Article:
by Father Mark Goldasich
“He was a fumigator from Yonkers.”
Sadly, that’s the only line I still remember. It’s been about 44 years since I last spoke that sentence as part of a routine that I did as a “solo humorous interpretation” during forensics tournaments while I was in high school.
The skit involved an elderly woman commenting about life. The only prop I had was a pair of my grandma’s eyeglasses, which I perched on the tip of my nose. The glasses were those old-fashioned type that were basically just a couple of lenses encircled by very thin wires that looped around your ears.
Whenever I think about my Grandma Modrcin, my mom’s mom, those glasses come to mind. She was very much like the woman in this story by Walter Buchanan:
A little boy said to his playmate, “When I get older, I want to wear glasses just like Granny’s because she can see so much more than most people. She can see the good in a person when everyone else sees a bad side. She can see what a person meant to do even if he or she didn’t do it.”
“One day,” he continued, “I asked her how she could see the good, and she said it was the way she learned to look at things as she got older. And when I get older, I want a pair of glasses just like Granny’s so I can see the good, too!” (Adapted from “Sower’s Seeds Aplenty,” by Brian Cavanaugh, TOR.)
Well, eHave you been praying a bit more and remaining faithful to fasting in order to grow in self-control? And with regard to almsgiving, have you become more generous with your money, possessions, talent or time?
In other words, when you look into the mirror now, can you see at least the faint glow of a halo shining back at you? Yeah, me neither. My Lent so far has been “below average” at best. My intentions were really good; the follow-through, not so much.
But, thank God, there’s still plenty of time to climb back on the Lenten bandwagon and finish the season on a strong note. I’m scrapping some of my resolutions and heading back to two simple words that my friend, Jesuit Father Jim Martin, advised people to remember this Lent: Be kind.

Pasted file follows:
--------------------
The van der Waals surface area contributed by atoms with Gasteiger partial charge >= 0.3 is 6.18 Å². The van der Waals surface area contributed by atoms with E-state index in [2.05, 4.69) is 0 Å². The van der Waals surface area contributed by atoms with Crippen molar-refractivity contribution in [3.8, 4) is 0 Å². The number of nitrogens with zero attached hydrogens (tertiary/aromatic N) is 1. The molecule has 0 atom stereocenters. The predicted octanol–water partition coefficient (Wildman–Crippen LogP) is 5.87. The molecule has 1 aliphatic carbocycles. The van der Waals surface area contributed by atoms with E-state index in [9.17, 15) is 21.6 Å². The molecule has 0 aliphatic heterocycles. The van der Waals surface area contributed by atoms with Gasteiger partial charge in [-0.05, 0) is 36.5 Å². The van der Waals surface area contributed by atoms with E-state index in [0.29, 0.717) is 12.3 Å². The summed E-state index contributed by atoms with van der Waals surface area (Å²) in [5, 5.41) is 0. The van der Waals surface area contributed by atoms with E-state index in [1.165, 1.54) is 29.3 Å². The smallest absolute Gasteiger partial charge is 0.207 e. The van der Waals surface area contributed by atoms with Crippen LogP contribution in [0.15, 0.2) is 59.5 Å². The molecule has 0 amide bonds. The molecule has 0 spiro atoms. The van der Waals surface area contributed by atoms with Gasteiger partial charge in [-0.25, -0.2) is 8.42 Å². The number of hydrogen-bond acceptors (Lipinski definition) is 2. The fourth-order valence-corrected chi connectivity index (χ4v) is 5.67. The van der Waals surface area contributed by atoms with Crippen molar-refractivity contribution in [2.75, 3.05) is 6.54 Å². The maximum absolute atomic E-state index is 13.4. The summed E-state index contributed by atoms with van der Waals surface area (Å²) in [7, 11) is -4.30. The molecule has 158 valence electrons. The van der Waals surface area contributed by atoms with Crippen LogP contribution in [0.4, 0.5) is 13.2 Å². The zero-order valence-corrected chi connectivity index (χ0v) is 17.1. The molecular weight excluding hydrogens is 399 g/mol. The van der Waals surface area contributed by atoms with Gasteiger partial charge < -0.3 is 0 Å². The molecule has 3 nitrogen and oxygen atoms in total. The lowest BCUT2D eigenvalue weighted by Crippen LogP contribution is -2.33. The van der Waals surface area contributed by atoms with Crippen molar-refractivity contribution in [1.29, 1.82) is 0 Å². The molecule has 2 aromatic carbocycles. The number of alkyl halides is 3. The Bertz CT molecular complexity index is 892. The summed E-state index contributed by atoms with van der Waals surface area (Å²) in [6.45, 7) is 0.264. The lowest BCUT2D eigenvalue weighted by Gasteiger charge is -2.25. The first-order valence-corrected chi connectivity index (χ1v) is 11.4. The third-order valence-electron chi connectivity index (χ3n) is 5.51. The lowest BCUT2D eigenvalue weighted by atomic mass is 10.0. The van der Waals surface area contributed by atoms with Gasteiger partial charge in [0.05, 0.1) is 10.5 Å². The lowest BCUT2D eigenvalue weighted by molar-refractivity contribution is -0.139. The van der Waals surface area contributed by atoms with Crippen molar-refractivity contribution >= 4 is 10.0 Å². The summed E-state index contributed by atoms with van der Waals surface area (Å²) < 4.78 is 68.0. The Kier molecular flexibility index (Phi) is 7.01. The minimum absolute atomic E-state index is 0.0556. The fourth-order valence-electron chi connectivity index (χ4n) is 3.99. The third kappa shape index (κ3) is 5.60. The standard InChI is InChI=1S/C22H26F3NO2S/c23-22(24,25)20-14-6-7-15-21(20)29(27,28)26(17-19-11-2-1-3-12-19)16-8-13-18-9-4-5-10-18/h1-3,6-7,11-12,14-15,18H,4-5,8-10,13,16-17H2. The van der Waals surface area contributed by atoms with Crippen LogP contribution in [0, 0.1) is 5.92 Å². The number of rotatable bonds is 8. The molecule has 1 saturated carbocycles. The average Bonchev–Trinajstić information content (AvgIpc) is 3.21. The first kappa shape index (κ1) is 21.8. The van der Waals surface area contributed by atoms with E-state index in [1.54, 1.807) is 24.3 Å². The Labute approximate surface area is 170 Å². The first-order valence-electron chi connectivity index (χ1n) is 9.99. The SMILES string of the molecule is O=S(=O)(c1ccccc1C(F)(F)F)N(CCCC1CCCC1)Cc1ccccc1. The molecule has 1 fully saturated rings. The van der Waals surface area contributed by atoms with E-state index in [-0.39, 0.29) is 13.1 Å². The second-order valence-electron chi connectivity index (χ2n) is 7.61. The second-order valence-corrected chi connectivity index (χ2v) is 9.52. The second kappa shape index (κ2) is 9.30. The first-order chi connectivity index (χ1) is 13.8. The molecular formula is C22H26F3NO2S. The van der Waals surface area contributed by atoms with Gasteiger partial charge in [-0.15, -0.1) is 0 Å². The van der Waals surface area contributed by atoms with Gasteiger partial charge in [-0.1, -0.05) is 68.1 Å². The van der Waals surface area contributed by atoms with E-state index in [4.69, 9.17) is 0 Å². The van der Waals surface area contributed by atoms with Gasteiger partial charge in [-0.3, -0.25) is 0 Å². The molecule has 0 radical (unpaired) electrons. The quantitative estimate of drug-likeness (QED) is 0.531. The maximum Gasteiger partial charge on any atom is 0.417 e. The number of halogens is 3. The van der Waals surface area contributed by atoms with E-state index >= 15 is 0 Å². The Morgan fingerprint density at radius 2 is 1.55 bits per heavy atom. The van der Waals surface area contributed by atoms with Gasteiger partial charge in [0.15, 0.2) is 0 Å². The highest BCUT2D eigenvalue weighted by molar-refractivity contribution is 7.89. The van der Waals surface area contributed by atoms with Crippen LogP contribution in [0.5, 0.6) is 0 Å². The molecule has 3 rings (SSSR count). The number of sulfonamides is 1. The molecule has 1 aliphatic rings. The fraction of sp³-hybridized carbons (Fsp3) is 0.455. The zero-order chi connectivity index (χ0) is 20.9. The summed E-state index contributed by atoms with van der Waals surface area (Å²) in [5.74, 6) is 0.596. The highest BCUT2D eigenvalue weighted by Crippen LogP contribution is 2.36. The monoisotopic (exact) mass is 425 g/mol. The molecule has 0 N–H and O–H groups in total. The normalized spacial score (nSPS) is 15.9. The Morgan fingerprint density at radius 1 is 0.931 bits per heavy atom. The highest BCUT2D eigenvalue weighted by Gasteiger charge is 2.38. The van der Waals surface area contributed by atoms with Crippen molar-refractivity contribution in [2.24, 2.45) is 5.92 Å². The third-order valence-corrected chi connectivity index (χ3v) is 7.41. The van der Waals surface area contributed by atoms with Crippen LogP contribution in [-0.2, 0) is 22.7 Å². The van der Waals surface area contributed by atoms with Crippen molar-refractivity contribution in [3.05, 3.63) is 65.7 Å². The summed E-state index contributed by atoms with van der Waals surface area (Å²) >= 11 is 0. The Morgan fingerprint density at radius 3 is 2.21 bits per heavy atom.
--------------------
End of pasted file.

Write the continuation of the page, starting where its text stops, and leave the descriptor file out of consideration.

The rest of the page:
To do that, he proposes three practical behaviors:
- Don’t be a jerk. If you’re feeling stressed, tired or angry about something, don’t pass it on and make others miserable. “Fool” your bad mood by being encouraging and supportive to others, no matter how you actually feel, and focus on all of the things that have gone right in your day, rather than just dwelling on the negative.
- Honor the absent. Simply put, don’t gossip! Idle talk is unhealthy to “gossipers” because it leads to tunnel vision (seeing only the flaws of another) and a hardened heart. It’s destructive to the “gossipees” who, when they find out — and they will — will feel hurt, betrayed and angry.
- Give people the benefit of the doubt. Think the “best” of people and their actions, rather than the “worst.” Seek out the full story before drawing any conclusions.
“Being kind may be harder to do than giving up chocolate,” writes Father Jim in the February edition of “Give Us This Day,” “but it’s a lot more helpful for your spiritual life — and for everyone else’s.”
My grandma practiced these three things. Although she led a simple life, it was rich with generosity, compassion, love and tenderness. She was someone you enjoyed being around because she always could see the good. That’s why I still admire her many years after her death.
Can you imagine what our families would look like if we honored Father Jim’s three suggestions? And if our parishes lived them, how attractive would we be to people who have no faith or are looking for a deeper meaning in life? And, to really dream: If our politicians treated one kindly, what sort of country would we have?
You know, I’m going to go digging for my grandma’s glasses. I need to put them on ASAP to see what a wonderful — and holy — world this can be . . . and already is.